Through the use of fungicidal, insecticidal and plant growth regulator seed treatments, early season growth and vigor will be protected from yield robbing stresses such as disease and insects. The professor says healthier leaves result in bigger seeds, which can dramatically improve yields. "It has a huge impact," he said.
Below argues that insect and disease control is especially critical with soybeans because so many pests can limit yield or reduce grain quality.
5. Seed treatment
Soybean seeds have their highest yield potential, of course, when first planted. After that, the basic idea is to relieve as much stress on the plants as possible. Seed treatments that promote seed germination, seedling establishment, and early vigor, help in this respect.
Some fungicides and insecticides may also promote "physiological vigor," he says. "At my research site, when I had seed with a complete treatment, I saw an enormous improvement in yield." All told, the researcher attributes an increase of 2.6 bu. per acre to seed treatment.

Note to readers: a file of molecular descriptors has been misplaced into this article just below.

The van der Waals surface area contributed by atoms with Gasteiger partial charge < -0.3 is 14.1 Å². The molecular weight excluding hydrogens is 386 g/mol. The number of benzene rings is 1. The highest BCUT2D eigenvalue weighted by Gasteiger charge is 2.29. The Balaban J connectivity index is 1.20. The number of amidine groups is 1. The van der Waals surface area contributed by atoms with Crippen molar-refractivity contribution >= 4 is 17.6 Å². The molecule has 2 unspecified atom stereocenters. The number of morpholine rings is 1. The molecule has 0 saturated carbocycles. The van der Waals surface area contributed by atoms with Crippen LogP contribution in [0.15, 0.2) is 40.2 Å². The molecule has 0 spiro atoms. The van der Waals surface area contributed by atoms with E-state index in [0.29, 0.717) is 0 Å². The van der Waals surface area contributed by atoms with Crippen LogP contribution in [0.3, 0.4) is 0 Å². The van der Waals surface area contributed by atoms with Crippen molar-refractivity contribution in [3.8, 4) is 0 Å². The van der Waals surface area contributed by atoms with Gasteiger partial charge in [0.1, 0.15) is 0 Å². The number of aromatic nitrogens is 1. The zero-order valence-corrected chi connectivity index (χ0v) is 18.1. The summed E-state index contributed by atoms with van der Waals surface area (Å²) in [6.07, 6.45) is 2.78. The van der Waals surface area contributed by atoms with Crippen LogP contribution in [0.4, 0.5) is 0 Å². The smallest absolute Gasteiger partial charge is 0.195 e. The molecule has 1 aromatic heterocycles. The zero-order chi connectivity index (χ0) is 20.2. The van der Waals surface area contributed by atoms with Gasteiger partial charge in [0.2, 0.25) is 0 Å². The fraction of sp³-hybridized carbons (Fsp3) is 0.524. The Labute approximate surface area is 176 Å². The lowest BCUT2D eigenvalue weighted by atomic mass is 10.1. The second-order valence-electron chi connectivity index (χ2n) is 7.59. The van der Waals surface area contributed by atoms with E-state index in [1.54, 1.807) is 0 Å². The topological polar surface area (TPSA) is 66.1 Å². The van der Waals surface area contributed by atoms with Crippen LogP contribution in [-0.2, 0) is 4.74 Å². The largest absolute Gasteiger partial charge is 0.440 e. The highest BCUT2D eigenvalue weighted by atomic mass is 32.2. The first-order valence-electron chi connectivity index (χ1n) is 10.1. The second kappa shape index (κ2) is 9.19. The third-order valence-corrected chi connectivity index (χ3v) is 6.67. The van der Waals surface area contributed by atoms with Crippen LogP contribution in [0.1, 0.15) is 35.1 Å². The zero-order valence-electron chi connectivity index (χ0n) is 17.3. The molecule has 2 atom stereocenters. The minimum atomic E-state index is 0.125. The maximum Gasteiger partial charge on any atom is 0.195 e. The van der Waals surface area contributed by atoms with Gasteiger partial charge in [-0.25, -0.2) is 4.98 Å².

6. Use narrow rows
Below’s research turned up a distinct advantage to planting soybeans in narrow rows of 20 inches, rather than 30 inches. This allows more space between plants within a row and increased branching. That in turn creates more opportunities for precision fertilizer placement in a corn-soybean rotation. Twenty-inch rows also improve light interception, though reduced air circulation may create more pressure for disease.
Though 15-inch soybean rows have gained in popularity in recent years, Below believes that there’s an advantage to planting both corn and soybeans in 20-inch rows. Farmers could use the same equipment for precision fertilizer placement. And by alternating crops, soybeans could take advantage of the residual fertility from the previous band.
Unfortunately, farmers who employed all these secrets wouldn’t get a yield increase equal to the combined value of doing them individually. The whole, in other words, isn’t equal to a sum of the parts. But you do get some added benefit by combining approaches.
For instance, in Below’s research, applying fungicide at the R3 growth stage improved yields by 2.1%. Applying insecticide at R3 resulted in a 3.7% yield increase. But doing both only improved yields by 3.8%.
Soybean Yield Secrets
In terms of yield percentage improvements
|Fertility (extra N,P,S and Zn)
|Variety (fuller maturity for region)
|Foliar protection (fungicide and insecticide)
|Seed treatment (fungicide, insecticide, and nematicide)
|Row width (20-inch versus 30-inch)
Read more information about Below and his research.